To teach vocabulary effectively teachers must learn the skills necessary to apply the best approaches. Student vocabulary instruction is an art that will help pupils retain new terms that will allow them to prosper.
So how is improving English vocabulary accomplished?
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According to Oxford University Press, “Students need to be able to do so much more than reel off lists of vocabulary. They need to be able to manipulate the language so that it can support their communicative needs.” This comes through a combination of memorization, reading, dictionary usage, context and other activities such as online games. Students must use a new word 10 to 16 times before it sinks in.
Teaching vocabulary goes beyond memorizing words with flashcards. It is process that begins with encountering a word and ends when a student can produce the word.
English vocabulary can be tricky, particularly if it is not a student’s first language. Identical words can often have different meanings depending on the context in which they are used. Lexicon can also change over the course of time, meaning words can change meaning. Grammar and structure must be tackled to ensure that words are being used correctly.
Here are 5 tricks and tips to help your students increase their vocabulary.
Students should be encouraged to learn new vocabulary daily, but in short spurts. This is the best way to make it stick, experts say.
Hours a day – too much at one time — means most of it will be lost in the long term. Instead, if students commit to just 15 minutes a day of focused practice, they’ll soon have a solid linguistic base of new words and definitions.
Students can incorporate this practice into their daily classroom routine this way. Following up and testing can affirm and solidify the words they have learned.
Reading for meaning is a research-based strategy that helps all readers make sense of challenging texts. Reading is one of the most effective ways to teach vocabulary and regular reading is the strategy that gives students the opportunity to practice and master the phases of critical reading that lead to reading success and improved word usage. Strategies can include actively searching for new words during reading and reflecting on what was learned after reading.
Much like physical exercise, one will see better results from small amounts regularly, rather than large amounts infrequently.
In a classroom management context, studies show that students will be motivated if interested in the topic. So let the students choose to read what interests them, as long as it fits the educational rubric of improved learning. The more they read, the more they will be reviewing vocabulary and that increased exposure will help the vocabulary get stored into the students’ long term memory. This in turn will enable better spoken and written production.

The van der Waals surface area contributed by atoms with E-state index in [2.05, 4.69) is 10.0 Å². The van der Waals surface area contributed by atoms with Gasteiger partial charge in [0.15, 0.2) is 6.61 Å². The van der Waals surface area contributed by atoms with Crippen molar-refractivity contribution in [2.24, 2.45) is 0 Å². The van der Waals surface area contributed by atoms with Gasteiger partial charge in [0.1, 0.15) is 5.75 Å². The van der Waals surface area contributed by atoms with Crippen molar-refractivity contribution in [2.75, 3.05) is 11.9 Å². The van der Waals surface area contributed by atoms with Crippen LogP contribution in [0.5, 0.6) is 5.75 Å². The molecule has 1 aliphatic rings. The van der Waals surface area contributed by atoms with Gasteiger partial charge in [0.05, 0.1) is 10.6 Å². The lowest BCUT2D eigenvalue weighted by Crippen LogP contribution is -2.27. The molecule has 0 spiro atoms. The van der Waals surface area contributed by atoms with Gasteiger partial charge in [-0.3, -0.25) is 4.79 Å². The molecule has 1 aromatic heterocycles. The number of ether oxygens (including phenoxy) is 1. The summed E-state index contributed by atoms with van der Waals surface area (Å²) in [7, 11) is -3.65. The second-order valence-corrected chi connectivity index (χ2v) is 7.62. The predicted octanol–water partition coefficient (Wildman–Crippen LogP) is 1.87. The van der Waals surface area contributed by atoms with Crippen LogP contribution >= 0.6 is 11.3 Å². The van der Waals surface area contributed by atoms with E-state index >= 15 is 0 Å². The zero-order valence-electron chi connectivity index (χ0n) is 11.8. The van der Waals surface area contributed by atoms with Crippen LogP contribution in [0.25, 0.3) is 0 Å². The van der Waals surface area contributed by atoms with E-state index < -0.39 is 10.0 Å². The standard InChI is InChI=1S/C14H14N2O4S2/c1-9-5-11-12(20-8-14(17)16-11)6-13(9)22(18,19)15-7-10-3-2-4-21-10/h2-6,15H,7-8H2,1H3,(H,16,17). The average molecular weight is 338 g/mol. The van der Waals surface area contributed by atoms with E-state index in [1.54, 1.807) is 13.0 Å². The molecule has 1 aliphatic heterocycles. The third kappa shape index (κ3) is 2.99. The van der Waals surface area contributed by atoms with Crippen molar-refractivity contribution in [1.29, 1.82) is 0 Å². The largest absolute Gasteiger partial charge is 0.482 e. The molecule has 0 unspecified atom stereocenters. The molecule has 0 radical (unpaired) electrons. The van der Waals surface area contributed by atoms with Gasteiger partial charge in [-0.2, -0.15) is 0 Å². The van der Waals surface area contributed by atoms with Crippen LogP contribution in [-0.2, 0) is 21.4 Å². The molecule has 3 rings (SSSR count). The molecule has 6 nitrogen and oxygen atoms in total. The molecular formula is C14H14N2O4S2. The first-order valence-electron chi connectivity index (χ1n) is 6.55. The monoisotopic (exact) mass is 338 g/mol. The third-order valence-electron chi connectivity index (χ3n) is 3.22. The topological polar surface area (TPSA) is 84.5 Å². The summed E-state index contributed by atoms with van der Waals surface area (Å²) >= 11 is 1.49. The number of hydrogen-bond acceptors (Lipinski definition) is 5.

According to Oxford University Press: Bring a selection of different readers into the classroom and scatter them around the class. Tell students to circulate the room and simply discuss with each other which readers they like and which they don’t. They should just look at the cover and the blurb on the back. Based on this, they choose the reader they’d like to read.
Going through a list of words that are not connected to a subject or story, or each other, is the wrong approach. Instead, Use a subject like cars to build use of adjectives – fast, big, compact, fuel, electric, automatic, manual, etc. Teachers can then ask students to answer questions based on descriptions or create their own fill-in-the-blank assignments.
Games, puzzles, songs and music and real life objects are important tools. For students to effectively and accurately produce vocabulary, they have to spontaneously recall the words.
Content specific refers to terms, concepts or vocabulary having explicit meaning critical to understanding particular content.
A student’s maximum level of reading comprehension is determined by his or her knowledge of words. Teach key words that children will need to comprehend texts and learn the content in those texts.
Students must learn to define a word, recognize when to use that word, its multiple meanings and spell that word. Some ways to do this is through pictures and symbols. It is also important to assess a student’s use of words in writing and speaking.
Word association is an activity that can be used with large classes and limited resources. How it works: Write a word on the board, and then get your students to say the first word that pops up in their head which has a relation to the word on the board. It’s a good idea to go around the class getting each student to give a word. If a student can’t come up with a word, this is the perfect opportunity to go over the meaning.
Teaching vocabulary within the Common Core State Standards (CCSS) is an essential component of standards-based curriculum alignment. Making the critical words second nature to our students will enhance achievement on assessments and will be useful in college and career, according to Author Marilee Sprenger.
To process and store the academic vocabulary of the standards, students’ brains require an efficient automatic memory system. This system, also called nonmotor procedural memory, stores information that is repeated, such as multiplication tables, song lyrics, words and definitions.
This post contains guidelines and tips, but vocabulary instruction can be taught in myriad ways. So discover which is most effective for you.